Sites around Akko

There are many well-known sites in Israel that are popular, that visitors see again and again while missing out on other hidden gems. Many people have seen the Chagall Windows at Hadassah hospital in Jerusalem but far fewer probably know about the stained-glass windows that Israeli artist, Mordecai Ardon designed. Many people have visited Yad Vashem but far fewer have visited Lohamei HaGetaot, a kibbutz near Akko founded by those who fought and survived the Nazis.

Many people are familiar with the Bahá’í gardens in Haifa but far fewer have visited the Bahá’í gardens just north of Akko. The gardens in Haifa comprise a staircase of nineteen terraces extending all the way up the northern slope of Mount Carmel. The golden-domed Shrine of the Báb, the resting place of the Prophet-Herald of the Bahá’í Faith, stands on the central terrace, looking across the bay towards Akko. There the gardens at Bahjí reflect the beauty and serenity of the Haifa gardens.

The gardens form a large circle surrounding the historic mansion where Bahá’u’lláh, the Prophet-Founder of the Bahá’í Faith, lived during the final years of his life after he was released from Acre Prison by the Ottoman Turks and the shrine where he is buried.

Later during the British Mandate period, Jewish resistance fighters were held in the Acre prison and 9 died there on the gallows. Today the prison is a museum and has been recently updated to dramatically retell the story of the Hagana, Irgun and Lehi struggle with the British, definitely worth a visit. There is another less well-known museum to the underground prisoners in Jerusalem in the Russian compound.

The Old City of Akko was designated a UNESCO World Heritage site in 2001. In July 2008, the Bahá’í Gardens in Haifa and Akko were listed as UNESCO World Heritage sites, in recognition of their “outstanding universal value” as holy places and places of pilgrimage. Like all great works of art, these extraordinary sites are tangible expressions of the human spirit.

One of the striking formations near the entrance is a trimmed hedge in the form of an aqueduct. Many people are familiar with the aqueduct that Herod built, onto which the Romans tacked a second aqueduct to bring water to Caesarea but there is another less well-known aqueduct. Just north of Akko, by Kibbutz Lohamei HaGetaot is an aqueduct from the Ottoman period built on an earlier one from the Hellenistic period that was built to bring water from the Cabri springs to Akko.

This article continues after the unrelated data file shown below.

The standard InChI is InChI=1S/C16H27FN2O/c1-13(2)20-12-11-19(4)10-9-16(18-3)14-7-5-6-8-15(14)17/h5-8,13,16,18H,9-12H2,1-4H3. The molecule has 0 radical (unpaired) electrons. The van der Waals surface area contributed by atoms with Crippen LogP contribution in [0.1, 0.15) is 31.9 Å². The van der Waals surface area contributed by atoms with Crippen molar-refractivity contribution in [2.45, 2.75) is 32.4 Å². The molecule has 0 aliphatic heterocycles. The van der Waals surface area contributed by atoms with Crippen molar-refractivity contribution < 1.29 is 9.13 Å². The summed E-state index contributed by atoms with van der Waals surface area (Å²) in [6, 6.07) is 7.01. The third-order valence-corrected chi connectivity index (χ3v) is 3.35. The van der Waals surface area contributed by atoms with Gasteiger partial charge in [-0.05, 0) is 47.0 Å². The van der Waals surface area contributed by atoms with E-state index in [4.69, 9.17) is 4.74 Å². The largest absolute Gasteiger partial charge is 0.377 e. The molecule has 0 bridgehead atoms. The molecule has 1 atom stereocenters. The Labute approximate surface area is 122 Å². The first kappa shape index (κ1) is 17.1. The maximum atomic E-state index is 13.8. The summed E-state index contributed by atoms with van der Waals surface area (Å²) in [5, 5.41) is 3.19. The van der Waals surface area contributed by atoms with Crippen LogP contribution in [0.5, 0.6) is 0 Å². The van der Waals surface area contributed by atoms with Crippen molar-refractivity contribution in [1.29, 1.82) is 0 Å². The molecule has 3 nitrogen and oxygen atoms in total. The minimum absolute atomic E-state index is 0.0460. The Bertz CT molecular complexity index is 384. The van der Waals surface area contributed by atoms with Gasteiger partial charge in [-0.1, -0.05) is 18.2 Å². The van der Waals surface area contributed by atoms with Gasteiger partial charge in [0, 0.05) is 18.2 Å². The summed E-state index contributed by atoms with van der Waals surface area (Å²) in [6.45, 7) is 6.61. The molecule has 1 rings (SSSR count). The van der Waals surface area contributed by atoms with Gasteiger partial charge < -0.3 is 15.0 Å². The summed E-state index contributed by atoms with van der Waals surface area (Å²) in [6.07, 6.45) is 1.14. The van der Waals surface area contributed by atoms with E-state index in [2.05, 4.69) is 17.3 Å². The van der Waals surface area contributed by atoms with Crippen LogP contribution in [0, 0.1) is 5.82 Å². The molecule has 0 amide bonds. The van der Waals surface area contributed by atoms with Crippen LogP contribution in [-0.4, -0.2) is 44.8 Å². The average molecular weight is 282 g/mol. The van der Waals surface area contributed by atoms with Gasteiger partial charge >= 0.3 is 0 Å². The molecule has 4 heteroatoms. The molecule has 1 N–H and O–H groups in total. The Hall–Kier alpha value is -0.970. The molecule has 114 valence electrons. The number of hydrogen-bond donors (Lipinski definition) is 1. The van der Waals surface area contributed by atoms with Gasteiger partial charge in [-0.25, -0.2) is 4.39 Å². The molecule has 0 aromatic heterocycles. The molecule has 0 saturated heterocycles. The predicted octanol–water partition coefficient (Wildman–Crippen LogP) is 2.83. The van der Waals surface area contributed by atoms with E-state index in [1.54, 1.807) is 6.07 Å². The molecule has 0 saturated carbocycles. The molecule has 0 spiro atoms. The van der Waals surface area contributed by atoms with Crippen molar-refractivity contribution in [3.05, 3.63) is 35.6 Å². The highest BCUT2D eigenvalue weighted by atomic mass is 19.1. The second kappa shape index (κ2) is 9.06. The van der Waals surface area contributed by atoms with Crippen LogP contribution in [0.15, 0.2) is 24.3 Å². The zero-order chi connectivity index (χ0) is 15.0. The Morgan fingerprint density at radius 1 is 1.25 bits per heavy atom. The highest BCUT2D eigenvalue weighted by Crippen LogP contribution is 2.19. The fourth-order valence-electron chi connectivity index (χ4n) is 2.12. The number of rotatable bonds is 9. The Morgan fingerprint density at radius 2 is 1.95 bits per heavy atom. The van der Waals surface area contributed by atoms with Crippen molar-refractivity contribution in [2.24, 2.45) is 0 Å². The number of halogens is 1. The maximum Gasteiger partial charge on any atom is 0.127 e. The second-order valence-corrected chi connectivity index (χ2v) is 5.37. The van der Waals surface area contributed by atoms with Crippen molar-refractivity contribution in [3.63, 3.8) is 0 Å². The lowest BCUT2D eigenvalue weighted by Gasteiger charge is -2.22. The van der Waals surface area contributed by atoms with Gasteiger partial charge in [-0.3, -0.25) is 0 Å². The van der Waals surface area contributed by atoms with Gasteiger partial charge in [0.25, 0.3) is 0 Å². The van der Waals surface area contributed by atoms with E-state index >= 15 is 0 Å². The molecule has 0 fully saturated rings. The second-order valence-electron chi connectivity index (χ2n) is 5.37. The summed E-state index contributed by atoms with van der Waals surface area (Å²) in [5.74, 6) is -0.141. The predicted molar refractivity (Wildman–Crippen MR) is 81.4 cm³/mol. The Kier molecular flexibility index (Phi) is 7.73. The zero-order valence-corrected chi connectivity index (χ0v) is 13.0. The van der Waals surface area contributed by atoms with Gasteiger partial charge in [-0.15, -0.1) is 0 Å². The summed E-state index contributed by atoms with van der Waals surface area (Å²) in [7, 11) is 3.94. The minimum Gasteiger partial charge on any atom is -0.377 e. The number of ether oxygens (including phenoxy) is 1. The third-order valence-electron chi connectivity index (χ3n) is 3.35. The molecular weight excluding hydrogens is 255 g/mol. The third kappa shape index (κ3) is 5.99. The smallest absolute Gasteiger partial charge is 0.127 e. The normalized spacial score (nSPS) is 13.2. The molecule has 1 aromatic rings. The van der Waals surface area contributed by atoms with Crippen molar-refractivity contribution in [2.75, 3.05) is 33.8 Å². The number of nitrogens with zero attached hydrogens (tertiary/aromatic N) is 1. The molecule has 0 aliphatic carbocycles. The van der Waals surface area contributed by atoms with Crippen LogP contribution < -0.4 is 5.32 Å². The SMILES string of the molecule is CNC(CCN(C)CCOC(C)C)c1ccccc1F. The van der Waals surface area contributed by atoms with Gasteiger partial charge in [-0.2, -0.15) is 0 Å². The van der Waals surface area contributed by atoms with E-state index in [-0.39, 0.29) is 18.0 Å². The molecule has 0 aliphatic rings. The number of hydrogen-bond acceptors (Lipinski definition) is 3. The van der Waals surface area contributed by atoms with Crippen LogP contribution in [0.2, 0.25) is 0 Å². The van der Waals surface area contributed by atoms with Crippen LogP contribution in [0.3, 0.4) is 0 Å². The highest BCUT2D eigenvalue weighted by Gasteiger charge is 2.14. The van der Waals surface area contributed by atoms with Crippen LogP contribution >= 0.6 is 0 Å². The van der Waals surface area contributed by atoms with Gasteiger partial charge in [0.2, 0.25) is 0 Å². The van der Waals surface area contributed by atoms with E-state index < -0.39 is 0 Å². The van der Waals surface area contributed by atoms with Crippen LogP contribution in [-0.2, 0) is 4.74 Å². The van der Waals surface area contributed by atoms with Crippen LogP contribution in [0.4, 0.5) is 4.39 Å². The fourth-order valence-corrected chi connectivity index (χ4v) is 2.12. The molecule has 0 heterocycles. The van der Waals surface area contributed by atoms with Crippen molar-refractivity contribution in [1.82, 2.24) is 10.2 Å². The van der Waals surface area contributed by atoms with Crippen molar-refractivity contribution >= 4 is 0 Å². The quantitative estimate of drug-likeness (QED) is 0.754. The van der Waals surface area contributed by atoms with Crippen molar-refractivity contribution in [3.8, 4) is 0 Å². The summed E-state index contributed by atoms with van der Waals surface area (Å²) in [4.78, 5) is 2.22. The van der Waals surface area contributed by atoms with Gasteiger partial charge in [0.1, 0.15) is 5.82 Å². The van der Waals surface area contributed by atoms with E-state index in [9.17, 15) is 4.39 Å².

Kibbutz Lohamei HaGetaot was founded in 1949 by a community of Holocaust survivors, members of the Jewish underground in the ghettos of Poland, and veterans of partisan units. Integral to the kibbutz from the beginning was the Ghetto Fighters’ House – Itzhak Katzenelson Holocaust and Jewish Resistance Heritage Museum for documenting and researching the Holcaust. The museum serves as a testimony to the stories of the survivors and an expression of the return of the Jewish people to our land.

Beside it is Yad Layeled (Monument to Children), an educational center commemorating the one and a half million Jewish children murdered in the Holocaust. The building was designed by Ram Carmi of two main architectural elements: a central 3-story cone and a descending ramp that encircles the cone and defines the path through the space. The space is lit by natural light that enters through a circular stained-glass window on the domed ceiling of the cone that becomes dimmer as you descend until you reach the innermost sanctum and eternal flame.

Yad Layeled gives the visitor an intimate view of the children’s world during the Holocaust and opens a door to their dramatic experiences and pain. It is unique in that it is intended to reach out to young people (ages 10 and up). The other permanent exhibitionis dedicated to Dr. Janusz Korczak, a Polish-Jewish doctor, author and educator who devoted his life to children. Many people visit Yad VaShem but fewer people know about Lohamei HaGetaot. That’s a good reason to hire a guide – a guide can take you places and share experiences that you probably won’t discover on your own.

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3 thoughts on “Sites around Akko

  1. Pingback: Shrine of the Báb « Israel Tour Guide

  2. Pingback: Photo of the Week – Aqueduct to Caesarea | Israel Tours | Israel Tour Guide

  3. Pingback: Site Map | Israel Tours | Israel Tour Guide

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